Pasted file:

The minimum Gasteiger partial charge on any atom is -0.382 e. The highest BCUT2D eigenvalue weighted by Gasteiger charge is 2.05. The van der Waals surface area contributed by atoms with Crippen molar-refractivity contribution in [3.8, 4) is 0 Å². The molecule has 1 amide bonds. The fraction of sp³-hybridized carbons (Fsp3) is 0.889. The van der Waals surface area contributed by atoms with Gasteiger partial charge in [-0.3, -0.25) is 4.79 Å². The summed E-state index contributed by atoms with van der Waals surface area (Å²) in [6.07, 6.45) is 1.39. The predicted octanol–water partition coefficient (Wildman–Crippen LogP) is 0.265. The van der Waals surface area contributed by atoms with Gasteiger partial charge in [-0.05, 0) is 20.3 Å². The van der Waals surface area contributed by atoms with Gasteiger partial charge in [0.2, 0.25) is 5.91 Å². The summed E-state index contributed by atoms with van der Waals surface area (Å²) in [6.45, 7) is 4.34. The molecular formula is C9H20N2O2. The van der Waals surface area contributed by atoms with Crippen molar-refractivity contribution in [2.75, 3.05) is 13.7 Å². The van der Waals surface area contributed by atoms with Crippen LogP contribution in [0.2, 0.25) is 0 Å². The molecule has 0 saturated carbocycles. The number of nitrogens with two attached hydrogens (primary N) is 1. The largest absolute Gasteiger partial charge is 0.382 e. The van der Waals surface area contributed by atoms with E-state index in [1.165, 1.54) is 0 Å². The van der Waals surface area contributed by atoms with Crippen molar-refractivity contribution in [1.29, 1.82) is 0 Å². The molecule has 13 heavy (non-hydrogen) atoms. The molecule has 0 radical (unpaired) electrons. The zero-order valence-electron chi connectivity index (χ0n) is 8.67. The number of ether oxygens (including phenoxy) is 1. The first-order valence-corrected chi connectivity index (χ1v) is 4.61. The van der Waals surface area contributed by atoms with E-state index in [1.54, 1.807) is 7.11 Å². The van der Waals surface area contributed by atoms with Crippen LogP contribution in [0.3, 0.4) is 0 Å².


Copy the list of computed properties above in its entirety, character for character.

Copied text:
The minimum Gasteiger partial charge on any atom is -0.382 e. The highest BCUT2D eigenvalue weighted by Gasteiger charge is 2.05. The van der Waals surface area contributed by atoms with Crippen molar-refractivity contribution in [3.8, 4) is 0 Å². The molecule has 1 amide bonds. The fraction of sp³-hybridized carbons (Fsp3) is 0.889. The van der Waals surface area contributed by atoms with Gasteiger partial charge in [-0.3, -0.25) is 4.79 Å². The summed E-state index contributed by atoms with van der Waals surface area (Å²) in [6.07, 6.45) is 1.39. The predicted octanol–water partition coefficient (Wildman–Crippen LogP) is 0.265. The van der Waals surface area contributed by atoms with Gasteiger partial charge in [-0.05, 0) is 20.3 Å². The van der Waals surface area contributed by atoms with Gasteiger partial charge in [0.2, 0.25) is 5.91 Å². The summed E-state index contributed by atoms with van der Waals surface area (Å²) in [6.45, 7) is 4.34. The molecular formula is C9H20N2O2. The van der Waals surface area contributed by atoms with Crippen molar-refractivity contribution in [2.75, 3.05) is 13.7 Å². The van der Waals surface area contributed by atoms with Crippen LogP contribution in [0.2, 0.25) is 0 Å². The molecule has 0 saturated carbocycles. The number of nitrogens with two attached hydrogens (primary N) is 1. The largest absolute Gasteiger partial charge is 0.382 e. The van der Waals surface area contributed by atoms with E-state index in [1.165, 1.54) is 0 Å². The van der Waals surface area contributed by atoms with Crippen molar-refractivity contribution in [1.29, 1.82) is 0 Å². The molecule has 13 heavy (non-hydrogen) atoms. The molecule has 0 radical (unpaired) electrons. The zero-order valence-electron chi connectivity index (χ0n) is 8.67. The number of ether oxygens (including phenoxy) is 1. The first-order valence-corrected chi connectivity index (χ1v) is 4.61. The van der Waals surface area contributed by atoms with E-state index in [1.54, 1.807) is 7.11 Å². The van der Waals surface area contributed by atoms with Crippen LogP contribution in [0.3, 0.4) is 0 Å².